Graphite muddies colored pencil if you don’t seal it before adding the colored pencils. This may not be a concern if you’re making a dark background, but it will damage or darken lighter colors immediately. Once that happens, it’s difficult to correct the problem.

Graphite also gets shiny if you apply it too heavily. Since the purpose for using graphite is creating a dark value, and since you achieve dark values with lots of layers, or heavier pressure, you may very well have to deal with a shiny surface by the time you get to the colored pencil stage.

One way to seal a graphite under drawing before adding colored pencil.

The easiest way to prepare a graphite drawing for colored pencil work is to seal it with a couple of layers of fixative. You may have to try more than one brand to find one that works best for your uses.

Spray the drawing at least twice, by holding the can upright and about twelve inches from the drawing.

Start at one side of the drawing and move across the drawing to the other side. Begin and end off the edge of the paper to avoid excess fixative along the edges of the drawing.

If the paper is very large, move down and repeat.

NOTE: I always spray a drawing the same way I read a page, starting at the upper left corner and moving left to right, and down. You don’t have to do it this way if another process is more comfortable.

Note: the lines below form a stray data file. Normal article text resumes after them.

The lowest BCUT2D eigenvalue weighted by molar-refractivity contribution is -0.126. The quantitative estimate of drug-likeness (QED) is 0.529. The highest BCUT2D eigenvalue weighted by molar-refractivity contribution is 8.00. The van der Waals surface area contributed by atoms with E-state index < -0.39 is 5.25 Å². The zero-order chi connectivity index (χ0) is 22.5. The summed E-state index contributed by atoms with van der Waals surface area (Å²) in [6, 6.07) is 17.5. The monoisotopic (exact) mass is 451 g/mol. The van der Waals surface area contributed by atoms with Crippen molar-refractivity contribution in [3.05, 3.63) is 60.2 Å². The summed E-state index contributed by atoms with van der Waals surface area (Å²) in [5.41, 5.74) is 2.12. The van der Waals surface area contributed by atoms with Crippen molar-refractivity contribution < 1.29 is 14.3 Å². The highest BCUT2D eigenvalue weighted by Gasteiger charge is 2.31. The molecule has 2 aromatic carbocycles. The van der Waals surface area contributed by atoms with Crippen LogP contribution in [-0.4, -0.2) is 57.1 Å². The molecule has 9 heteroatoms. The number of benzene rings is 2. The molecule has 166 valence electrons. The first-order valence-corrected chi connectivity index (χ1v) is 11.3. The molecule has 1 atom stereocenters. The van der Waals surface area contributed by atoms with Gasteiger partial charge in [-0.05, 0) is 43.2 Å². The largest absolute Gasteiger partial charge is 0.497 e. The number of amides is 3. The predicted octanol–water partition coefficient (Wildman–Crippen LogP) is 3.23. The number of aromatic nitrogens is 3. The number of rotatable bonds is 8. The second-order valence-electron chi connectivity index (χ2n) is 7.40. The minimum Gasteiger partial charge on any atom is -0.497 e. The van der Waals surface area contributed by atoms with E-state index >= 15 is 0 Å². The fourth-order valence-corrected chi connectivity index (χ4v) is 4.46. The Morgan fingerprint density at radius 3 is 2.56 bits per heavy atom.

Let the paper dry for at least 30 minutes, then repeat.

WARNING: Work in a well-ventilated area. I prefer to do this kind of work outside, but any room with good ventilation is acceptable. You may also want to consider using some kind of respiratory protection.

How to Use Graphite Under Colored Pencil Step-by-Step

An Optional First Step

Use masking film or masking fluid to protect the subject. They both work by covering the parts of the paper you want to be white, but each one works best in different ways.

Masking fluid is a liquid mask you brush onto the paper. When it dries, you can work over it carefully, then peel it off. Just make sure not to leave it on the paper too long, or it may discolor the paper.

Fluid is good for protecting small areas or details because you can apply it with a brush. You will ruin the brush, so don’t use expensive brushes.

Masking film comes in sheets, which you can cut to shape, then press onto your paper. It’s ideal for larger areas or for shapes that have smooth edges.

You can use both forms together.

Since my demo drawing was small, I didn’t mask out the main subject.

Step 1: Shade the background with graphite

This step will take several layers, even if you use a very soft graphite pencil. I used a 6B pencil to shade this drawing on Stonehenge paper.

Graphite Under Colored Pencil Step 1

TIP: Graphite pencils are graded by softness. HB is about in the middle. Harder pencils are labeled with an H; softer pencils with a B. The higher the number, the harder or softer the pencil. 6B is softer than 2B. 6H is harder than 2H, and so on.